Snapchat: My 14 year old is on it so, should I?
Snapchat and business: Does it work?
Not only do we lag behind our kids in fashion trends, we now have social media to remind us how behind the times we are. Do you know how to use Snapchat? Your 14 year old does. Snapchat is a social media app that allows users to take a photo (a snap get it?) and send it to friends. These photos can include comments and emoticons – and basically allows the users to chat through snaps. Snaps that will automatically delete after a few seconds.
It’s all the rage with young people, and it has business owners asking – should I be on it?
Snap not-happy in the news
Snapchat has been making headlines this week – with Snap Inc., Snapchat’s parent company, receiving the largest IPO since 2014, with a market evaluation of $24 billion.
They also faced backlash yesterday (8 March) after featuring 3 filters for International Women’s Day. They missed the mark and caused offense –putting make-up on a scientist was not a winner with its fans.
And yet with an average of 2.5 billion snaps per day, from over 157 million daily users (according to a report filed with the US Securities and Exchange Commission) – they’re doing something right for the people who want to use it.
Why are all these people using SnapChat?
When the oldies caught on to Facebook a few years back – and starting checking out their kids profiles (of course). The kids didn’t ditch Facebook altogether, but started using Snapchat as another neat way to chat with friends.
Despite fears of sexting and inappropriate use, it was picked up by celebrities, influencers, and wannabes. You could follow Kim Kardashian and see her put on make-up. Eat a muffin. Meet a bestie. Look at herself. Look at herself. Look at herself (cue eyeroll).
While that doesn’t sound too exciting – what was exciting was that celebrities no longer lived in magazine stories that came out once a week – you could see their lives REAL time. And it wasn’t just the likes of Kim and co.
Worthwhile causes like Michelle Obama’s “Let Girls Learn” used Snapchat to profile their work in advocating for education for adolescent girls. You could join her on her global tour, following her snaps as she toured to the Republic of Liberia, the Kingdom of Morocco and the Kingdom of Spain. Now, that’s cool.
Big brands snapped up the opportunity
Seeing the potential and rapid growth, big brands jumped on the bandwagon throwing advertising dollars, creating influencers, and trying to capture the hearts and minds of young people. Just like other platforms, Snapchat allows for local geofilters – so you could direct marketing dollars to your local area, as a local coffee shop or small boutique, for as low as $5.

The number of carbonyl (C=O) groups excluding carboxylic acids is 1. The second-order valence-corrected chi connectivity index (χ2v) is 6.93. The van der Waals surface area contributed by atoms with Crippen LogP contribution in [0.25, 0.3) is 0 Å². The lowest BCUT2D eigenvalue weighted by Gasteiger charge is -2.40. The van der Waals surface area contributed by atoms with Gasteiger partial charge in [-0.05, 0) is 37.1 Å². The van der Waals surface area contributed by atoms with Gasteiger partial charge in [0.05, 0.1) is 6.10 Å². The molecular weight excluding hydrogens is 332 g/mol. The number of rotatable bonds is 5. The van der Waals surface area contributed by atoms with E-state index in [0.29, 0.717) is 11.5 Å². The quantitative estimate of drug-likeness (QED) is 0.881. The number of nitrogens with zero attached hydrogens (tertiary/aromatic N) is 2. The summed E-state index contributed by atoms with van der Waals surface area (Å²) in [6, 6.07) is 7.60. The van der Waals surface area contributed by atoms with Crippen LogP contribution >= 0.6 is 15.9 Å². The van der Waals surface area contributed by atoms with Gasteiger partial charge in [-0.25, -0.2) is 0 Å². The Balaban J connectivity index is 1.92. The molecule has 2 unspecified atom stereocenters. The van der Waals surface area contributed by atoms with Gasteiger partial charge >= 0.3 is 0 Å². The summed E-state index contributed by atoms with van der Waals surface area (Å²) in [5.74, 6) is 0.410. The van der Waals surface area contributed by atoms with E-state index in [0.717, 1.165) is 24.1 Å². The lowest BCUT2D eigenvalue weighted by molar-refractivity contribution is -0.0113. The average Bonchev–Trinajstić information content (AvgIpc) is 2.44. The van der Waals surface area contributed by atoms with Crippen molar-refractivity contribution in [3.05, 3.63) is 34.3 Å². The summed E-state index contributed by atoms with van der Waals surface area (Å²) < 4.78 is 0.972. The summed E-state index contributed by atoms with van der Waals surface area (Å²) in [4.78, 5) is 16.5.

When Instagram developed Instagram Stories in 2016 though – it took away some share from Snapchat – as people could post images and live stories in the one app.
This diluted some of their opportunities, as Instagram stories were public, so it reached even more people.
should you be on it?
If you’re a solopreneur, a business owner of a small to medium business, or a leader looking to boost your profile – the short answer is no.
The investment of time trying to create a social presence (that people become aware of, have an experience with and one day rave about – check out my infographic) on the platforms you want to focus on – should take up enough of your time.
And time is not something business owners have a lot of. Usually the clients that I work with have a Facebook and a LinkedIn account, sometimes even Twitter and Instagram. And yet, the most common complaint I hear about social media is that it takes too much time, there’s too much to know and it takes too much effort.
To focus your efforts, forget about Snapchat for business, and concentrate on the platforms where it makes sense for your brand to be. And where you know your current and potential clients hang out. By all means, if you have time and the inclination – get on and check it out. It’s always good to stay up with the latest things. And if your market is young people under 25, then it could be helpful to explore. However, I’m generally of the opinion – just because you can, doesn’t mean you should.
If you were to put the effort in, and do a brilliant job on positioning, serving your audience and creating a social habit – then you’d be rewarded with an engaged community that will not only buy from you, but they’ll refer you and advocate on your behalf.
The best time for SnapChat?
These days Snapchat has held its market with its rotating supply of fun filters. It applies special effects over an image to distort its effects. That means you can look back at yourself as a horrifying monster, or turn into a vomiting strawberry. It’s a real hit with my 4-year old.
I think, save Snapchat for boring rainy days. When your kids are driving you crazy and you’ve run out of movies to watch. Then sit back, and have a few laughs making each other look silly. It’s fun.
About Kirryn Zerna
Kirryn Zerna has worked with large and small businesses to create remarkable brand communications for over a decade, and now she builds that capability into the organisations that she works with. She combines her deep experience of corporate communications and copy writing with the latest research of social media management to deliver a tailored approach for her clients. Find out more: www.kirrynzerna.com